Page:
March 28, 2014, and again on reconsideration on August 12,
2014. AR 18. Plaintiff requested a hearing before an
Administrative Law Judge (“ALJ”), which was held
on February 26, 2016. AR 38. At the hearing, the ALJ heard
testimony from Plaintiff and vocational expert
(“VE”) Richard Hinks. AR 38-86. The ALJ issued a
decision on August 31, 2016, finding Plaintiff not disabled.
AR 18-31. Plaintiff petitioned the Appeals Council for
review. AR 214-15. The Appeals Council denied her petition on
December 5, 2017, at which date the ALJ's decision became
the final decision of the Commissioner. AR 1-6. Plaintiff now
seeks review in this Court.
The Sequential Analysis
claimant is disabled if he or she is unable to “engage
in any substantial gainful activity by reason of any
medically determinable physical or mental impairment which .
. . has lasted or can be expected to last for a continuous
period of not less than 12 months[.]” 42 U.S.C. §
423(d)(1)(A). “Social Security Regulations set out a
five-step sequential process for determining whether an
applicant is disabled within the meaning of the Social
Security Act.” Keyser v. Comm'r Soc. Sec.
Admin., 648 F.3d 721, 724 (9th Cir. 2011); see
also 20 C.F.R. §§ 404.1520 (DIB), 416.920
(SSI); Bowen v. Yuckert, 482 U.S. 137, 140 (1987).
Each step is potentially dispositive. 20 C.F.R. §§
404.1520(a)(4), 416.920(a)(4). The five-step sequential
process asks the following series of questions:
1. Is the claimant performing “substantial gainful
activity?” 20 C.F.R. §§ 404.1520(a)(4)(i),
416.920(a)(4)(i). This activity is work involving significant
mental or physical duties done or intended to be done for pay
or profit. 20 C.F.R. §§ 404.1510, 416.910. If the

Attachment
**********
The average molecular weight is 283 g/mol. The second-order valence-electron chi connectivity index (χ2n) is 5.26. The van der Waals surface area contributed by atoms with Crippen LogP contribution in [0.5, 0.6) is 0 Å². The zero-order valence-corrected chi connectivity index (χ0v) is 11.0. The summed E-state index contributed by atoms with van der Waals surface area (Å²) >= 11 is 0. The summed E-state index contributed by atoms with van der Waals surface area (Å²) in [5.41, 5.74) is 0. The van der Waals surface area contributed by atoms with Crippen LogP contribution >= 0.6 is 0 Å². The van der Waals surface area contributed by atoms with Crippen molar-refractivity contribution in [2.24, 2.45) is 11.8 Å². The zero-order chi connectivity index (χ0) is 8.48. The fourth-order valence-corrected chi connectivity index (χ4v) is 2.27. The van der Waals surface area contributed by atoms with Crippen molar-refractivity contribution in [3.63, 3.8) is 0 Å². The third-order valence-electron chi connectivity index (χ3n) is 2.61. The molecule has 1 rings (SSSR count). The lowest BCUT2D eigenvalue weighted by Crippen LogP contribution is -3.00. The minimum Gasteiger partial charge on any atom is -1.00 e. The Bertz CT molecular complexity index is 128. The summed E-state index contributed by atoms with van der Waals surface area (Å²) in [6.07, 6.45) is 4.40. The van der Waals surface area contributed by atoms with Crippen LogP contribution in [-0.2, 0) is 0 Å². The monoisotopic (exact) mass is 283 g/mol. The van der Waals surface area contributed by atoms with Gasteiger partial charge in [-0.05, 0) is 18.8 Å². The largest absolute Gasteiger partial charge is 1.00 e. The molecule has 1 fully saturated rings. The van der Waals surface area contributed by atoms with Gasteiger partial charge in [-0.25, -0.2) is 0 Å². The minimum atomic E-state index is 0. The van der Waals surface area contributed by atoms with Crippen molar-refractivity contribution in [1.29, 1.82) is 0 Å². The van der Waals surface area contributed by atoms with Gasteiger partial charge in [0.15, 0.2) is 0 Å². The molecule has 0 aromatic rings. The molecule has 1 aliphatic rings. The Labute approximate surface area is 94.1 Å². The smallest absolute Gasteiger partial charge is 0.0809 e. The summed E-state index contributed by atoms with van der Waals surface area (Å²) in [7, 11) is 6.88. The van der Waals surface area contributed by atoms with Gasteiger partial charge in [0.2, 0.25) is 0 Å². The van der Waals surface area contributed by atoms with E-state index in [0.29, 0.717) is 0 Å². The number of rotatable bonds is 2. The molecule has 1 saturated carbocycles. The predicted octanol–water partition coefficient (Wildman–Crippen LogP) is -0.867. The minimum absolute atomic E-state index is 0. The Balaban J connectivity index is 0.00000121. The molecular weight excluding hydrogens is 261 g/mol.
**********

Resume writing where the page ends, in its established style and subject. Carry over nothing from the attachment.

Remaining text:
claimant is performing such work, she is not disabled within
the meaning of the Act. 20 C.F.R. §§
404.1520(a)(4)(i), 416.920(a)(4)(i). If the claimant is not
performing substantial gainful activity, the analysis
proceeds to step two.
2. Is the claimant's impairment “severe”
under the Commissioner's regulations? 20 C.F.R.
§§ 404.1520(a)(4)(ii), 416.920(a)(4)(ii). An
impairment or combination of impairments is
“severe” if it significantly limits the
claimant's physical or mental ability to do basic work
activities. 20 C.F.R. §§ 404.1521(a), 416.921(a).
Unless expected to result in death, this impairment must have
lasted or be expected to last for a continuous period of at
least 12 months. 20 C.F.R. §§ 404.1509, 416.909. If
the claimant does not have a severe impairment, the analysis
ends. 20 C.F.R. §§ 404.1520(a)(4)(ii),
416.920(a)(4)(ii). If the claimant has a severe impairment,
the analysis proceeds to step three.
3. Does the claimant's severe impairment “meet or
equal” one or more of the impairments listed in 20
C.F.R. Part 404, Subpart P, Appendix 1? If so, then the
claimant is disabled. 20 C.F.R. §§
404.1520(a)(4)(iii), 416.920(a)(4)(iii). If the impairment
does not meet or equal one or more of the listed impairments,
the analysis continues. At that point, the ALJ must evaluate
medical and other relevant evidence to assess and determine
the claimant's “residual functional capacity”
(“RFC”). This is an assessment of work-related
activities that the claimant may still perform on a regular
and continuing basis, despite any limitations imposed by his
or her ...